Skip to main content Skip to main menu >Toggle high contrast

Accessible Recreational Trails in Ontario

Under the Design of Public Spaces Standard of the AODA, cities and other organizations building or reconstructing recreational trails must make those trails accessible to visitors with disabilities. Accessible recreational trails are paths allowing people of all abilities to move through natural environments or public spaces, like parks or playgrounds.

Accessible Recreational Trails in Ontario

Before Building

Firstly, before beginning to build or renovate a recreational trail, organizations must consult with the public and people with disabilities. This consultation will allow the organizations to learn about the need for, location, and design of:

  • Trail amenities
  • Rest areas
  • Passing areas
  • Viewing areas
  • Other pertinent features

Similarly, organizations building or redeveloping trails must also consult people with disabilities about the need for slopes or ramps. All slopes, ramps, handrails, and boardwalks must comply with the technical requirements found in the Standard. Additionally, cities that have municipal accessibility advisory committees must also consult their committees before building or redeveloping trails.

Minimum Requirements

Secondly, the Standard lists minimum requirements for many aspects of recreational trails. For instance, entrances should have clear openings of between 850 and 1,000 mm. There should be signage at each trail head, that uses good colour contrast and a sans serif font, and details:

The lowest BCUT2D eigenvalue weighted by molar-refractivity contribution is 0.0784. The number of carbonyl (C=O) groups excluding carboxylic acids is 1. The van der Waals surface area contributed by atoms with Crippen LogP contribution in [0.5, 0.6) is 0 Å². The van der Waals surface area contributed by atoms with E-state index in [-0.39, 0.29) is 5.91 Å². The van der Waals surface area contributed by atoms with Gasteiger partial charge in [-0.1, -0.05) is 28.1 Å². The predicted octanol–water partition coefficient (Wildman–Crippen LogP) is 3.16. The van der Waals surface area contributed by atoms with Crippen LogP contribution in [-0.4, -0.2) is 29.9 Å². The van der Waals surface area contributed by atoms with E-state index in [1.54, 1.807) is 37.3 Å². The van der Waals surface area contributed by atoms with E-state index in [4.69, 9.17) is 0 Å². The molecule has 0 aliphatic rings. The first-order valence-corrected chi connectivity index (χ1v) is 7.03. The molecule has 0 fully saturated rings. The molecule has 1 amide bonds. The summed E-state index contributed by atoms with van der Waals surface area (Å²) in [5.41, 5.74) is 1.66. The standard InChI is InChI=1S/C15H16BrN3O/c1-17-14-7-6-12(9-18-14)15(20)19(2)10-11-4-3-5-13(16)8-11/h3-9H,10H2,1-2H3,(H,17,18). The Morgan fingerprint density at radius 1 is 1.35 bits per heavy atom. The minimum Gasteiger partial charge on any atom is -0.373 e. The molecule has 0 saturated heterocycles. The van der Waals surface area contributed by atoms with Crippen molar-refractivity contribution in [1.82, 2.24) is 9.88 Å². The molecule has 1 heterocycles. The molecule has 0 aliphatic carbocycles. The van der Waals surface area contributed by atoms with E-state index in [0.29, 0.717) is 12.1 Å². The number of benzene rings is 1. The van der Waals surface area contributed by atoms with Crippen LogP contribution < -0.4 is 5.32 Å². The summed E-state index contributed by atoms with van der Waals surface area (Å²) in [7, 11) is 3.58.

• How long the trail is
  • How wide the trail is on average and at its narrowest point
  • Where amenities are, if they exist
  • How steep the running slope and cross slope are on average and at their steepest inclines
  • What the surface is made of

Trails must have firm and stable surfaces that canes, crutches, or the wheels of mobility devices will not sink into. Likewise, if there are openings in a trail’s surface, they must be smaller than 20 mm so that mobility devices do not get stuck in them. Long, narrow openings should be at right angles to the direction of travel. Moreover, trails must have minimum clear widths of 1,000 mm to ensure room for mobility devices or service animals. In addition, they must have minimum head room clearances of 2,100 mm so that they are free of obstacles overhead that white canes cannot detect, such as signs or tree branches. Finally, trails next to water or drop-offs must have edge protection, a raised barrier that protects people from falling off the trail.

Why we Need Accessible Trails

Accessible recreational trails give everyone space to enjoy the natural environment.